Action Two: It Is Not Fair

New York, November 17, 2003



This is a project to question the perception of fairness and unfairness.

I ask you to respond with your experience of being in or witnessing an unfair situation,
be it social, political, professional, environmental, domestic, humanistic, cultural or the like.



February 2015

Unfairness is being disconnected from your physical being and your environment. A genderless soul in a gender'ful' world.. A spiritual consciousness in a religious world. A mindful entity in a world beyond comprehension full of extreme beauty and vileness.

Ghada Da

Fall 2008

Good Afternoon,

What is fairness? What a question! Being someone that believes in something (someone) bigger than us all, I approach defining such concepts within the context of my beliefs: why we were created, what our purposes are, and what happens after we die. Because if you believe that something happens after you die, that will make a radical difference on your perception of "fairness". For instance, something 'unjust' that happens to you while you are alive, could be righted after death.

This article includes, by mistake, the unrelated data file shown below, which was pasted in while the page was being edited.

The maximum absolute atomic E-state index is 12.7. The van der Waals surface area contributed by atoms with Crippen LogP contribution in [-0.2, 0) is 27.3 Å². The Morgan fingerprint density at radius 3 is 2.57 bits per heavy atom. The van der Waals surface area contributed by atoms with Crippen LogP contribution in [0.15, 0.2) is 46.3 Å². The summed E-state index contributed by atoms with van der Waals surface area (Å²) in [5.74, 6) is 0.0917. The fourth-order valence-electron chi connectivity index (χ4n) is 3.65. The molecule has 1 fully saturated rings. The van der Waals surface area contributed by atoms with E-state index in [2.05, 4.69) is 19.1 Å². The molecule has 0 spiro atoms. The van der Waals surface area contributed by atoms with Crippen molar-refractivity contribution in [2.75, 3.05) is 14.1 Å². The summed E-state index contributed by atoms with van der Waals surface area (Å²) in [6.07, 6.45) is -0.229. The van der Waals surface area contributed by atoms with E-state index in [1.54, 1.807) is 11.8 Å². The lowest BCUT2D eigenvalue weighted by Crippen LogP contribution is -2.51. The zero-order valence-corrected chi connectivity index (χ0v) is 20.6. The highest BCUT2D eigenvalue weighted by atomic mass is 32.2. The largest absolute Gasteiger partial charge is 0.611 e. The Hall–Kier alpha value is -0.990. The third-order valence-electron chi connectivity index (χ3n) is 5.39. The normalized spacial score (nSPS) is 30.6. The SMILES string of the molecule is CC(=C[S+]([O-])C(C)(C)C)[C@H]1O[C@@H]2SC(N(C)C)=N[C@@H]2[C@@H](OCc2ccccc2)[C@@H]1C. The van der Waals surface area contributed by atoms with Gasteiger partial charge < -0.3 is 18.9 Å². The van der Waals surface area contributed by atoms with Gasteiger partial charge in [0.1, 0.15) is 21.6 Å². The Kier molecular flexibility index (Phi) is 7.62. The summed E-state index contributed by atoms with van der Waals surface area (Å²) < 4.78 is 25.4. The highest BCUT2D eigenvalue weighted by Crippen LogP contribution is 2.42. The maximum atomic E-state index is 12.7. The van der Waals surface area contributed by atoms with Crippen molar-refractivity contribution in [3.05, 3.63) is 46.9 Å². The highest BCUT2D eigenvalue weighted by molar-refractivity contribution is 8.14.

I am a Christian. God calls himself 'The Judge'. Thus when things happen in my life that I am upset with, or I would seek justice for and it is not forthcoming, my aim is to leave it in the hands of my Creator. For justice need not be enacted for me while I am here on earth, because I believe that all things will be handled in perfect justice when I die. So, all that to say when defining abstract terms such as 'fairness', remember that your personal beliefs must be factored into it all, even on a universal scale.

Thanks for the healthy discussion,
Blake in New York City

October 15, 2008  |  11:55 pm

Fairness is in the eye of the recipient.
Is it better to give?

Gerrald Goselink
Brussels, Belgium

October 10, 2008  |  2:59 am

It is not fair that women are not treated as equal to men,
That people are hungry in a world of luxe,
That animals are not treated as equals to humans,
That the poorest regions of the world will be most affected by climate change which is caused by the industrialised world.

Best,
Irene

July 25, 2007  |  11:35 am

Everything is perfectly fair, often hidden.

Seth Efroim Snyder

May 1, 2007

It is not fair that in Australia recently, five girls were charged (with much public outrage) over graffiti writing on a war memorial the day before ANZAC day, yet there is so little public outcry about the many women who are actually sexually abused every day in Australia. Where is the balance of anger in our lives?